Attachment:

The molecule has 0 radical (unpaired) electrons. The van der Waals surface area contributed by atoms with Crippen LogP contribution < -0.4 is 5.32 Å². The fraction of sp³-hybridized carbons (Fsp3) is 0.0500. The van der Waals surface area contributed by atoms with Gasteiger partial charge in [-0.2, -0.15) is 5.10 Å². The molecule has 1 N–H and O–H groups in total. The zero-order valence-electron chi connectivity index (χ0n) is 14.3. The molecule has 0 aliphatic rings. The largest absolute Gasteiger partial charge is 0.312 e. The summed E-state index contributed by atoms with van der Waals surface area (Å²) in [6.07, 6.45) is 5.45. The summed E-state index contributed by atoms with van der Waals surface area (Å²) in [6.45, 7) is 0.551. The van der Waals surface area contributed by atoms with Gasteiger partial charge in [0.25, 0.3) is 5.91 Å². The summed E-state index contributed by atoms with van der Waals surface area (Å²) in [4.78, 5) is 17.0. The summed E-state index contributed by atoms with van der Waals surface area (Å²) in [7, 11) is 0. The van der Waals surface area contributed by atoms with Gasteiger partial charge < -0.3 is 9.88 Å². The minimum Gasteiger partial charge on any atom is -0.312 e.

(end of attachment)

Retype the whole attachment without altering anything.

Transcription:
The molecule has 0 radical (unpaired) electrons. The van der Waals surface area contributed by atoms with Crippen LogP contribution < -0.4 is 5.32 Å². The fraction of sp³-hybridized carbons (Fsp3) is 0.0500. The van der Waals surface area contributed by atoms with Gasteiger partial charge in [-0.2, -0.15) is 5.10 Å². The molecule has 1 N–H and O–H groups in total. The zero-order valence-electron chi connectivity index (χ0n) is 14.3. The molecule has 0 aliphatic rings. The largest absolute Gasteiger partial charge is 0.312 e. The summed E-state index contributed by atoms with van der Waals surface area (Å²) in [6.07, 6.45) is 5.45. The summed E-state index contributed by atoms with van der Waals surface area (Å²) in [6.45, 7) is 0.551. The van der Waals surface area contributed by atoms with Gasteiger partial charge in [0.25, 0.3) is 5.91 Å². The summed E-state index contributed by atoms with van der Waals surface area (Å²) in [4.78, 5) is 17.0. The summed E-state index contributed by atoms with van der Waals surface area (Å²) in [7, 11) is 0. The van der Waals surface area contributed by atoms with Gasteiger partial charge < -0.3 is 9.88 Å². The minimum Gasteiger partial charge on any atom is -0.312 e.